In 1974, Whitcomb started playing with an old idea—that you could gain energy efficiency just by bending up the tips of airplane wings until they were almost vertical. After modeling the idea and testing it in wind tunnels, Whitcomb estimated that the “winglets ” he’d designed could reduce the use of fuel by 6 to 9 percent. Real-world trials of a Boeing 707 confirmed the lab’s success.Whitcomb’s winglets now stand among the key technologies that have helped US airlines to increase their fuel efficiency by 130 percent over the past 40 years. Further gains, these days, are generally accomplished in one of two ways: Planes are either redesigned from scratch, like the Boeing Dreamliner 787 , with more aerodynamic airframes, lighter materials, and better engines; or they’re upgraded with the most efficient engine an existing airframe can accommodate. Careful application of the former method yields up to 27 percent improvements in efficiency; the latter, maybe half that.
“Carbon-neutral hydrocarbon fuels from electricity can help solve two of our biggest energy challenges: managing intermittent renewables and decarbonizing the hard-to-electrify parts of transportation and industry,” says David Keith, acting chief scientist of Carbon Engineering, which is developing much larger stand-alone devices for sucking CO2 out of the air and storing it, known as carbon capture and storage, or CCS.
Even so, our world of winglets doesn’t get us far enough. Improvements to air traffic control could also help reduce emissions by as much as 12 percent, per a 1999 estimate from the Intergovernmental Panel on Climate Change. But a more recent analysis suggests that we’ve accomplished half of that already, and may not get much further without slowing flights or compromising safety. Still, a major air traffic control project from the Federal Aviation Administration, called NextGen, aims to implement more efficient GPS-based routes and reduce energy-wasting traffic jams in the air and on the tarmac.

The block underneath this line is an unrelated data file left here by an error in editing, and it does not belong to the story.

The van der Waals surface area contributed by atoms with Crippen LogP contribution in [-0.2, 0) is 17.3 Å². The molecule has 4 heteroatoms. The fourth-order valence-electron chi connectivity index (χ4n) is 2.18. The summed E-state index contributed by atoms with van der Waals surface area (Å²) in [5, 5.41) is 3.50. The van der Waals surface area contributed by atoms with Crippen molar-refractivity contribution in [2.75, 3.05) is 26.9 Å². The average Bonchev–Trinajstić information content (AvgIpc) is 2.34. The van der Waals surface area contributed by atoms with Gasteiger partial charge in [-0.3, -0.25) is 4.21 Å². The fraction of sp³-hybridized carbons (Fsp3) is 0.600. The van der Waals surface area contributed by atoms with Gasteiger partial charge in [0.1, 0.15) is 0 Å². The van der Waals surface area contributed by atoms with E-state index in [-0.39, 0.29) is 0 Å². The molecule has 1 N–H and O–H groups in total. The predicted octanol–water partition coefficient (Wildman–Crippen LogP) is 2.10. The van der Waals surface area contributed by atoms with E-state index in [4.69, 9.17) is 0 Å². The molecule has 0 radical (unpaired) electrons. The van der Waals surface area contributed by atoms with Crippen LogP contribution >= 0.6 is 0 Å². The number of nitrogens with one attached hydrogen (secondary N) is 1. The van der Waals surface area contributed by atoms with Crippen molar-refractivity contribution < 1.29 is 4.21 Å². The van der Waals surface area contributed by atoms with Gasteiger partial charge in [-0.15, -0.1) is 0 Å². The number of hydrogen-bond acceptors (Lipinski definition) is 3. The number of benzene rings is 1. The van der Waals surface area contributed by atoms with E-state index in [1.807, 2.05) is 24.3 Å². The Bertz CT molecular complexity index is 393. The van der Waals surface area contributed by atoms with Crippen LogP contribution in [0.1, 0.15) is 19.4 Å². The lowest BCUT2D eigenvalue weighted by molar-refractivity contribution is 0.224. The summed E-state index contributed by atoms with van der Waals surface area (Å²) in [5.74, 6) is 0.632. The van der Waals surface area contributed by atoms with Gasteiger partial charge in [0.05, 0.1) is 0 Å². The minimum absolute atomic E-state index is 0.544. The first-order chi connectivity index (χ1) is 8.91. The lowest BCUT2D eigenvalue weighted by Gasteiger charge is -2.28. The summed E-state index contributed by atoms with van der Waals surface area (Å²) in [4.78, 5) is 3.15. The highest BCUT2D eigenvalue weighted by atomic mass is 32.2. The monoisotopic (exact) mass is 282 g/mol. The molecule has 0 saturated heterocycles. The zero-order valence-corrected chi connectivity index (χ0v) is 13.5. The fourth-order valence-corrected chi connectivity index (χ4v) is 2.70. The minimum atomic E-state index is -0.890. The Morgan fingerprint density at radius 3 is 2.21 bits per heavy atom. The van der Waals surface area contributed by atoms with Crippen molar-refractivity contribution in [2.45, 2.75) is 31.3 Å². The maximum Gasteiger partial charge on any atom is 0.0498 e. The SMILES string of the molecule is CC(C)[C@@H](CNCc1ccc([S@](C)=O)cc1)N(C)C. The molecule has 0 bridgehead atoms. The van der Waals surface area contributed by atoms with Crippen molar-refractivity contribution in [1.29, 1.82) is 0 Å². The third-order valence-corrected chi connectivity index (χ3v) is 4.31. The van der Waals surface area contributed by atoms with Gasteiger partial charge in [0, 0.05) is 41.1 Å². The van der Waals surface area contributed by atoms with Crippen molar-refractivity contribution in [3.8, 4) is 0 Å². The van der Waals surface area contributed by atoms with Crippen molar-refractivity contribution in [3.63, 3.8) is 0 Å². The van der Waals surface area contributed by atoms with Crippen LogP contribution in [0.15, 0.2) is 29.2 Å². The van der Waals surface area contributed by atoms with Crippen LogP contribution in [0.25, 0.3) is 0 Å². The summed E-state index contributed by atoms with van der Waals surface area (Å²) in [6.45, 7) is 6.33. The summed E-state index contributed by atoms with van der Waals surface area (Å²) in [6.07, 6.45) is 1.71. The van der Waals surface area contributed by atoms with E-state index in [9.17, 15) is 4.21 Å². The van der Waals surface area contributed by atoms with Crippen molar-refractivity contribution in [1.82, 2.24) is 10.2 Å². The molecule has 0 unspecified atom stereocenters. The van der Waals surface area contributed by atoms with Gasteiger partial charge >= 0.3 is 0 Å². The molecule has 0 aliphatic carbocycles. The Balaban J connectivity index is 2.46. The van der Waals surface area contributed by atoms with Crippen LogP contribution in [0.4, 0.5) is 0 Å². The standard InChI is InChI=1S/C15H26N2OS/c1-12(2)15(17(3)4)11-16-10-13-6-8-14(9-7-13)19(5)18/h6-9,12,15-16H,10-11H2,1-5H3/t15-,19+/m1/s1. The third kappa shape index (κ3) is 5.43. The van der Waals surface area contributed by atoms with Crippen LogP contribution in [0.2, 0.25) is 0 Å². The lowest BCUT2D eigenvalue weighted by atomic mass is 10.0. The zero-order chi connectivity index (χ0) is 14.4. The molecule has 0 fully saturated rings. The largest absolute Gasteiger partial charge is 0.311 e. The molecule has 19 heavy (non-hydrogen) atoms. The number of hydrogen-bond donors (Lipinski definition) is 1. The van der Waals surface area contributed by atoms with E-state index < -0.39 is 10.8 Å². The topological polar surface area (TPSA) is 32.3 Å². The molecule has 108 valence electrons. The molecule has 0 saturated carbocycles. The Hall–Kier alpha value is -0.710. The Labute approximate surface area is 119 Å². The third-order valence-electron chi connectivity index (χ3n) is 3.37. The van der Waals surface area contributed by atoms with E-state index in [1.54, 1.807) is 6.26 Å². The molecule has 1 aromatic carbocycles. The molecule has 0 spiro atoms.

Airplane fuel could itself be more efficient. The aviation industry has made a lot of noise about adopting “sustainable” fuels made from things like algae, plant oil, food waste, and gas captured from landfill emissions. In principle, the use of biofuels like these could reduce greenhouse gas emissions. For that to happen, though, they’d need to be much cheaper, available at scale, and generated in sustainable ways. In 2010 the airlines’ trade association set a goal of drawing 10 percent of the industry’s fuel from sustainable sources by 2017; in 2018 such fuels represented only 0.002 percent of the total.
In spite of some real improvements, the airplane emissions crisis hasn’t gone away. In fact it’s getting bigger every day. Whatever efficiency gains we get from newer planes with bent-up wings, better traffic management, or biofuels have been overwhelmed by the fact that people are flying a lot more. Passenger numbers are expected to nearly double by 2037, while airlines’ fuel efficiency is improving by only 1 or 2 percent a year. The UN’s International Civil Aviation Organization forecasts that by 2050, global international aviation emissions could balloon by 300 to 700 percent. Maybe Nixon had it right: We may not need to stop air travel altogether, but we sure need to scale back .
If You Must Fly ...Before you book, consider the carbon cost. No US domestic airline is green by any means, but Frontier made the most efficient use of fuel in 2018—11 percent better than the industry average.